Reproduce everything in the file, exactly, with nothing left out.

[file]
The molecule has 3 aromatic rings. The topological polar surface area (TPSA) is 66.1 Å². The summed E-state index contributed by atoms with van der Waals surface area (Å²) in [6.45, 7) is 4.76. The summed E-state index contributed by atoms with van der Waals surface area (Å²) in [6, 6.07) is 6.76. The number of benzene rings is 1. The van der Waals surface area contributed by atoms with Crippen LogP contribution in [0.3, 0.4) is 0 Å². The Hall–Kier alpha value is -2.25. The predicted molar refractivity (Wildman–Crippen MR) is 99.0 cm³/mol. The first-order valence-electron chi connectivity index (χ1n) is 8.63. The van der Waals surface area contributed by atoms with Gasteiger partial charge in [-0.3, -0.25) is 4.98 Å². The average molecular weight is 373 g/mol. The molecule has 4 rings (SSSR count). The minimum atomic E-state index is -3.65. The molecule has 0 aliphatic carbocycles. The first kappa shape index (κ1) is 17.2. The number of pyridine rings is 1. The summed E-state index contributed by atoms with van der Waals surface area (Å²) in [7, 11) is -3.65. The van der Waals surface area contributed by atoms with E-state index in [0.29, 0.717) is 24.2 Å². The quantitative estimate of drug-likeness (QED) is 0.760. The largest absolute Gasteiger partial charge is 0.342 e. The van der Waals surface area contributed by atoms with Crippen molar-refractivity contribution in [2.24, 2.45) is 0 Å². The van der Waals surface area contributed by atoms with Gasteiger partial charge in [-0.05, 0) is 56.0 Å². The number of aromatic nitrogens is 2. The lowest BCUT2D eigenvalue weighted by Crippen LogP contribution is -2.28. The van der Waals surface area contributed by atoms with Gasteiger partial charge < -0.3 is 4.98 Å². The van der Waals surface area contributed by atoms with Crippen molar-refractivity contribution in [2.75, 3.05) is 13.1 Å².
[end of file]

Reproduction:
The molecule has 3 aromatic rings. The topological polar surface area (TPSA) is 66.1 Å². The summed E-state index contributed by atoms with van der Waals surface area (Å²) in [6.45, 7) is 4.76. The summed E-state index contributed by atoms with van der Waals surface area (Å²) in [6, 6.07) is 6.76. The number of benzene rings is 1. The van der Waals surface area contributed by atoms with Crippen LogP contribution in [0.3, 0.4) is 0 Å². The Hall–Kier alpha value is -2.25. The predicted molar refractivity (Wildman–Crippen MR) is 99.0 cm³/mol. The first-order valence-electron chi connectivity index (χ1n) is 8.63. The van der Waals surface area contributed by atoms with Gasteiger partial charge in [-0.3, -0.25) is 4.98 Å². The average molecular weight is 373 g/mol. The molecule has 4 rings (SSSR count). The minimum atomic E-state index is -3.65. The molecule has 0 aliphatic carbocycles. The first kappa shape index (κ1) is 17.2. The number of pyridine rings is 1. The summed E-state index contributed by atoms with van der Waals surface area (Å²) in [7, 11) is -3.65. The van der Waals surface area contributed by atoms with E-state index in [0.29, 0.717) is 24.2 Å². The quantitative estimate of drug-likeness (QED) is 0.760. The largest absolute Gasteiger partial charge is 0.342 e. The van der Waals surface area contributed by atoms with Crippen molar-refractivity contribution in [2.24, 2.45) is 0 Å². The van der Waals surface area contributed by atoms with Gasteiger partial charge in [-0.05, 0) is 56.0 Å². The number of aromatic nitrogens is 2. The lowest BCUT2D eigenvalue weighted by Crippen LogP contribution is -2.28. The van der Waals surface area contributed by atoms with Gasteiger partial charge < -0.3 is 4.98 Å². The van der Waals surface area contributed by atoms with Crippen molar-refractivity contribution in [2.75, 3.05) is 13.1 Å².